Due to the unacceptable action by BPDPKS, which has been acting as the financial support agency for businessmen and government officials from the Ministries, we, SPKS, representing the oil palm smallholders in Indonesia demand:
1. Remove oil palm conglomerates from the BPDPKS: Wilmar (Martua Sitorus), Sinar Mas (Frangky Oesman Widjaya) and Arief Patrict Rahmat (Triputra). These three conglomerates own biodiesel businesses, and they control nearly 1.5 million hectares of oil palm plantations. In addition, oil palm entrepreneur association needs to be removed from the Agency’s Supervisory Board.
2. The government must reform the governance and institutional structure of the BPDPKS to accommodate farmer representatives and immediately establish a special directorate for sustainable smallholder oil palm development.
3. The Indonesian Audit Board (BPK) and the Corruption Eradication Commission (KPK) must audit and trace the use of the BPDPKS funds. In the future, we demand public transparency in the use of the BPDPKS budget. Don't let this add to the mega list of corruption in the era of President Joko Widodo.
4. The allocation of the Palm Oil Fund should not discriminate against farmers. We propose that the proportion of the oil palm plantation areas and challenges faced by stakeholders should be the key indicator in the allocation of the fund.
5. We demand that the grant fund should be increased to IDR 50 million so that it can meet the funding required by each farmer in the replanting period and while oil palm is not yet produced. This would be one of the government's affirmative policy solutions for farmers.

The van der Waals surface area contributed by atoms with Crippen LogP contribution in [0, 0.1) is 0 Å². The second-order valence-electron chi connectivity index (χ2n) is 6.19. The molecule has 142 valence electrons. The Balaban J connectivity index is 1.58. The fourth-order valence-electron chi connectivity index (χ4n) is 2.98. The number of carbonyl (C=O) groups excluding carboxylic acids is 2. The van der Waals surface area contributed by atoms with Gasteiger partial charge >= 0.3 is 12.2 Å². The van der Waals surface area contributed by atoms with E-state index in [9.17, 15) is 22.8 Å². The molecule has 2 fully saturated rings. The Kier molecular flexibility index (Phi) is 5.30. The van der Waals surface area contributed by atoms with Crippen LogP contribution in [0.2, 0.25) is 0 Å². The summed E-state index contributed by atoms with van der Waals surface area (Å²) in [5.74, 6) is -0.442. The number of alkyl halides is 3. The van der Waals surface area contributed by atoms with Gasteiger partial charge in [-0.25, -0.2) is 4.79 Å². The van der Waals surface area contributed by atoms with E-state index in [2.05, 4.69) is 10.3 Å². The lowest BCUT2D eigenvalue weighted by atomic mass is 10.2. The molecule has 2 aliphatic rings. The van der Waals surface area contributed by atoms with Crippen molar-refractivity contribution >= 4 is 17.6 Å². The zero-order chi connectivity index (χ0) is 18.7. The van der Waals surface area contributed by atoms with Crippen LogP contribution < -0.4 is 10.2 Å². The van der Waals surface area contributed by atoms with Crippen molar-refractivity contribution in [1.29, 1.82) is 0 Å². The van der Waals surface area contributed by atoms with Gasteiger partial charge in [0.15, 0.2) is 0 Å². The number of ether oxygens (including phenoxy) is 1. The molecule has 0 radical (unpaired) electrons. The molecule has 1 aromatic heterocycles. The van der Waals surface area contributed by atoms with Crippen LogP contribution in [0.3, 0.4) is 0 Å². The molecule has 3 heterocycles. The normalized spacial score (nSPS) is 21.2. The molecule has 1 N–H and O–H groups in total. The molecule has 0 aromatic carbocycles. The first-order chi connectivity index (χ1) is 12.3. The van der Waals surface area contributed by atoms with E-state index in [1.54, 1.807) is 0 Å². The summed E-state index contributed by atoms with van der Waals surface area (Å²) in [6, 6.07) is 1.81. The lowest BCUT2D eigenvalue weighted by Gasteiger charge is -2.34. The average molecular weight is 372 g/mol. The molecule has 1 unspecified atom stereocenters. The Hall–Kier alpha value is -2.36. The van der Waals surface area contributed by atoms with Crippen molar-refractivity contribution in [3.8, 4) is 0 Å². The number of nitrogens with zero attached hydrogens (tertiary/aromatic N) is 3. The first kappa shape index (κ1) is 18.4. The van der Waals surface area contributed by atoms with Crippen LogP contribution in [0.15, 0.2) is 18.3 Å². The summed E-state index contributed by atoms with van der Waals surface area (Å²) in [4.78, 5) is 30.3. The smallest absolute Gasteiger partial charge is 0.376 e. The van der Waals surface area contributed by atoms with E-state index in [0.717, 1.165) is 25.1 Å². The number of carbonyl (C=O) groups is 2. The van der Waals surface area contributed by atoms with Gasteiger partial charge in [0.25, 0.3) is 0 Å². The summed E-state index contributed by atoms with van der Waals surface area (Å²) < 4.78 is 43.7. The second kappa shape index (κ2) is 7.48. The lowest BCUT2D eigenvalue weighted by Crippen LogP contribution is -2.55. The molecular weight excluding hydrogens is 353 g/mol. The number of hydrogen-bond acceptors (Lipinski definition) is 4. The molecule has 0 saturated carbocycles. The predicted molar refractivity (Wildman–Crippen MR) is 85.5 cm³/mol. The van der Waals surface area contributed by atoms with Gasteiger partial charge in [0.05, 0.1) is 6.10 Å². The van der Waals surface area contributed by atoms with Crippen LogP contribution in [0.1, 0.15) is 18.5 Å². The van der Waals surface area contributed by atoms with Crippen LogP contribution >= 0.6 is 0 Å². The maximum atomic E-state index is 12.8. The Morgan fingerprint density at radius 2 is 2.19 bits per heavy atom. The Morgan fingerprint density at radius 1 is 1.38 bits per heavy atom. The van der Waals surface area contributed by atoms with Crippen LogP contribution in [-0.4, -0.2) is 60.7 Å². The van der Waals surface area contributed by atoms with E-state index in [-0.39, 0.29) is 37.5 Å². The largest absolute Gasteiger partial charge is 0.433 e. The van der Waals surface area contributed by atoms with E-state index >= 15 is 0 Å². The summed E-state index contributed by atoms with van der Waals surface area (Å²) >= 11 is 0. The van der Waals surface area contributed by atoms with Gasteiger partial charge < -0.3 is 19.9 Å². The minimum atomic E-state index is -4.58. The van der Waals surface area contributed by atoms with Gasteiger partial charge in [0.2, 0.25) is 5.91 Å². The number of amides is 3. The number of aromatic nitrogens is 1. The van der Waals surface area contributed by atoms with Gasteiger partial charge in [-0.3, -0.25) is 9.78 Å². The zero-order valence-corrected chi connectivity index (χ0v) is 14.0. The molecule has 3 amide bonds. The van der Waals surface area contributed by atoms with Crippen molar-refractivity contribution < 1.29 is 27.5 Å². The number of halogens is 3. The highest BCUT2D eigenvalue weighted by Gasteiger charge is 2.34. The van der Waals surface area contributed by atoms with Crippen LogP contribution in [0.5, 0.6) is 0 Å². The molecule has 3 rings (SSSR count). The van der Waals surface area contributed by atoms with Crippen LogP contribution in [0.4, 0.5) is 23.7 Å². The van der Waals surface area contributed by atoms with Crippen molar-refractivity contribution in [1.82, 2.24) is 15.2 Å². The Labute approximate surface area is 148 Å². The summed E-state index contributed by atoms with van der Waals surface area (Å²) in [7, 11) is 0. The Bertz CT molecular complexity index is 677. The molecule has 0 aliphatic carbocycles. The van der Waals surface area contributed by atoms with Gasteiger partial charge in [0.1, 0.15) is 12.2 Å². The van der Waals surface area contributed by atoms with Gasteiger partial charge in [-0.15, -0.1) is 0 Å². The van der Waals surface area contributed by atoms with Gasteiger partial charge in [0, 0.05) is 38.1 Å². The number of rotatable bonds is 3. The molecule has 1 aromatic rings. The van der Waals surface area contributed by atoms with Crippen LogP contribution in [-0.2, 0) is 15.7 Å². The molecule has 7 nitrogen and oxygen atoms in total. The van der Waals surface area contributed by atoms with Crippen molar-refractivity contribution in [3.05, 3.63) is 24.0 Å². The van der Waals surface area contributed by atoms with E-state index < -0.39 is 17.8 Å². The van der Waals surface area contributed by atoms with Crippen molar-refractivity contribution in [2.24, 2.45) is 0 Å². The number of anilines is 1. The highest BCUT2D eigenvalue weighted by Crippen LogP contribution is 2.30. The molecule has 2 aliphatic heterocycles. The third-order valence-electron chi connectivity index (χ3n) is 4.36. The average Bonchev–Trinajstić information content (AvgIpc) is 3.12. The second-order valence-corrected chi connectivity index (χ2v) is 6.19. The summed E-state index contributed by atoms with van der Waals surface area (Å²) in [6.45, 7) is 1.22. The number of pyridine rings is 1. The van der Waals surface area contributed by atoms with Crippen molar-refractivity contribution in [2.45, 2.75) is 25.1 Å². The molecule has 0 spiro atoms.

6. BDPKS must immediately realize the financing for SAPRAS through the construction of a ‘Mini Mill’ for farmers that Jokowi has promised. In addition, palm oil funds must be addressing the required infrastructure, and other related issues.
7. The increase in CPO levies by BPDPKS must be cancelled, because it is detrimental to farmers. In the midst of a pandemic, the government must protect its people, not to aggravate the situation which only saves the businessmen (by implementing the B40 and B50 programs and so on).
8. The government must immediately formulate regulations on biodiesel trade and supply chains that involve farmers in partnership with independent smallholder farmers' cooperatives. Companies that do not accept fruit from the farmers must be strictly punished.
9. End subsidy for palm oil conglomerates. The palm oil and biodiesel conglomerates who are managing hundreds of thousands of hectares of land do not need subsidies. The wealth of 29 palm oil conglomerates is equivalent to 67% of the 2017 State Budget (TuK Indonesia report). Do they need to be subsidized? Don't make BPDPKS a "cash cow" for conglomerates.
10. The Ministry of Finance has also increased the levy in line with international CPO prices. The cut is up to 250 USD / ton. As a result, if this cut is implemented, farmers would never enjoy a better price for palm fruit, because the cut would cost farmers around IDR 500-700 / kg FFB.
For further information, please contact:
Sabarudin - Departemen Organisasi dan Anggota
Sekretariat Nasional SPKS :